Login / Register
 
How hard do you hit your converters?
New Reply
Subscribe
guittarzzan
Thread Starter
#1
30th November 2003
Old 30th November 2003
  #1
Lives for gear
 
guittarzzan's Avatar
 
Joined: Jan 2003
Location: Portland, Or
Posts: 1,049

Thread Starter
guittarzzan is offline
How hard do you hit your converters?

Hi, I've read some people saying that they don't hit their converters that hard as compared to how they approach recording to tape. Now I know I don't want digital distortion, but that's the end of my expertise. When recording guitars, especially distorted guitars, how hard to you hit em?
I use a digi hd 192 and have been recording guits with the greens lit all the time, the yellow some of the time and never hitting the red. Is this ok or is it better to leave more room?

thanks for the info in advance.

Steve
#2
30th November 2003
Old 30th November 2003
  #2
Gearslutz.com admin
 
Jules's Avatar
 
Joined: Apr 2002
Location: A Yank in London, UK
Posts: 19,941
My Recordings/Credits

Jules is offline
Favorite is to work at optimum levels the outboard BEFORE the converters, is happy to work at..

Mic
pre
compressor

ALL happy

Then set DAW converters inputs to be "comfortable" with no constant 'overs terror'.

That will be cool!

#3
30th November 2003
Old 30th November 2003
  #3
Gear addict
 
Etnier's Avatar
 
Joined: Dec 2002
Location: Cape Elizabeth ME USA
Posts: 317

Etnier is offline
Depending on how you work there is the possibilty that keeping peaks 3-6 dB below 0dBfs would be a good idea: if you're mixing digitally, eq and other processing applied in the mix could push signal levels up appreciably. It's nice to have the headroom. Assuming you're recording 24-bit it's not a problem.
__________________
John Etnier
#4
30th November 2003
Old 30th November 2003
  #4
Gear maniac
 
Joined: Sep 2003
Location: St Pete
Posts: 152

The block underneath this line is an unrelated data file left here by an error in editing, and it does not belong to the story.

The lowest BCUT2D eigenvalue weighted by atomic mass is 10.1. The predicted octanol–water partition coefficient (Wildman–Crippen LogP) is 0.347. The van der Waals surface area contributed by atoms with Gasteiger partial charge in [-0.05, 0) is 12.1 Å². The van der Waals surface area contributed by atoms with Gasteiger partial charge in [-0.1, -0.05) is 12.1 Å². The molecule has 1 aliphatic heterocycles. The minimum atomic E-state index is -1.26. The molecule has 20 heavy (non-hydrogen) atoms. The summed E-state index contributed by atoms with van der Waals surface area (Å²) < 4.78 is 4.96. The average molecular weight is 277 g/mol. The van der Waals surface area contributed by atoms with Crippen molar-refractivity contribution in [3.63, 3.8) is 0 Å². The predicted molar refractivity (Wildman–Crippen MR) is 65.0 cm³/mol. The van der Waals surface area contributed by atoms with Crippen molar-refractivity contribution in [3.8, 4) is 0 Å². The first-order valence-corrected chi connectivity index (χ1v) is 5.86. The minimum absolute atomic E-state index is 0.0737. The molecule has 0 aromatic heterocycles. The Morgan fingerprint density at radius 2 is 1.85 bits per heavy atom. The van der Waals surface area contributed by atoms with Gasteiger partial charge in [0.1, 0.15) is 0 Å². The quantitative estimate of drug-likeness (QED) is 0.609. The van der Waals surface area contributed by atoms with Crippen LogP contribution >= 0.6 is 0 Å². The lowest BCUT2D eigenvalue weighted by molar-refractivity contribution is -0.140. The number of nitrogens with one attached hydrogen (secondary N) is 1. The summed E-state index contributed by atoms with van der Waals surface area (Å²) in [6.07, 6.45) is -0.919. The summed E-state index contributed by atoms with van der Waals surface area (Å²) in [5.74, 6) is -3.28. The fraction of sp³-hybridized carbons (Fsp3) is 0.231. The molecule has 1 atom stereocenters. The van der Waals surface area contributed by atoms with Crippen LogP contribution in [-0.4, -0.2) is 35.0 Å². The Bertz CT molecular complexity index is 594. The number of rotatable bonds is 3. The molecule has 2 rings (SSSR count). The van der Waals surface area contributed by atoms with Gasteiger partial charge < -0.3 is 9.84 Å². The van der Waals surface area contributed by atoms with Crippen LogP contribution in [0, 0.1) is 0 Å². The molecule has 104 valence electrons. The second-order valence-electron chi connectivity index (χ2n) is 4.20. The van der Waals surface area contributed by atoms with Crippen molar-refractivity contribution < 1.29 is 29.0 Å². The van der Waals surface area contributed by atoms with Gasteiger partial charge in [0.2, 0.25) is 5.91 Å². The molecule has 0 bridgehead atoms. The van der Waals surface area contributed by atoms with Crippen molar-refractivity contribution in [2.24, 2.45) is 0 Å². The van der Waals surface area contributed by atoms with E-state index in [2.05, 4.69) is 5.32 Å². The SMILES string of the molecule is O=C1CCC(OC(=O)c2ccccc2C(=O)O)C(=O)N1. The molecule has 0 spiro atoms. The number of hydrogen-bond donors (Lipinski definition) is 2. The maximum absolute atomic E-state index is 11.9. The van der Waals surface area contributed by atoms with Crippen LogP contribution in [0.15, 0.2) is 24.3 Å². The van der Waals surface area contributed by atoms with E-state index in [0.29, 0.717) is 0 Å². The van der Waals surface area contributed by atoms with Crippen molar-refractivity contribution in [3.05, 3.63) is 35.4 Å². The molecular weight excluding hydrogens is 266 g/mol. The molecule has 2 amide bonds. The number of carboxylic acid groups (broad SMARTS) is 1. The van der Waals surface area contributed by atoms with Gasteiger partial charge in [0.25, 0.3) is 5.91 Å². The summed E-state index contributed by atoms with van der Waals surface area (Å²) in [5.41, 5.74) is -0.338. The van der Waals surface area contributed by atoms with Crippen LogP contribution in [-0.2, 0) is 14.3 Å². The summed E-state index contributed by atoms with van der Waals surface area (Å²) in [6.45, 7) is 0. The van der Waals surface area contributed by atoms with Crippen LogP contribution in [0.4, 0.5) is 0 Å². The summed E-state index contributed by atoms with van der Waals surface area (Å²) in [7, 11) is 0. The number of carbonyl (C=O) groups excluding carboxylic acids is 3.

Send a message via AIM to Auxillary
Auxillary is offline
A lot depends on if it is working. If it starts to give me trouble in the middle of a session I can hit them pretty hard. If they're working nice I normally will buy ice cream after. A little tap on the head for a job well done.
__________________
the city has sex with itself i suppose as the concrete collides, the scenery grows
#5
30th November 2003
Old 30th November 2003
  #5
Gear maniac
 
dtobocman's Avatar
 
Joined: Nov 2002
Location: los angeles
Posts: 259

dtobocman is offline
Quote:
Originally posted by Etnier
Depending on how you work there is the possibilty that keeping peaks 3-6 dB below 0dBfs would be a good idea: if you're mixing digitally, eq and other processing applied in the mix could push signal levels up appreciably. It's nice to have the headroom. Assuming you're recording 24-bit it's not a problem.
Mind you -- this means hitting your AD convertor at nothing higher than -23dBvu -- right?
#6
30th November 2003
Old 30th November 2003
  #6
Lives for gear
 
faeflora's Avatar
 
Joined: Oct 2002
Location: washington dc
Posts: 2,022

faeflora is offline
-16 through -14
#7
30th November 2003
Old 30th November 2003
  #7
Lives for gear
 
doug_hti's Avatar
 
Joined: Jul 2002
Location: Calabasas, California
Posts: 1,142

doug_hti is offline
I agree with what Jules said....the optimum outboard level, which depends from piece to piece should take priority to a certain and reasonable extent.
With the Digi 192, remember you have two different gain settings, use them.
For tracking I use a lower gain setting. I believe calibrated at -17dbfs. And then my other gain setting is -14dbfs, which I use for processing over the mix bus, if I'm bringing levels up/mastering, etc., to take off some of the load of the output and/or input levels on the analog gear, even though most can sound fine, it may not be their optimum setting.

On tracking, I really find that tracking at lower levels where constant peaks are at 0dbvu or -16dbFS, etc. brings optimum results. I may track a little hotter on a lead vocal if I have comp over it.

I have no scientific theory or proof, but I don't think it hurts to leave some room for the undetected transients that are potentially and constantly slipping through.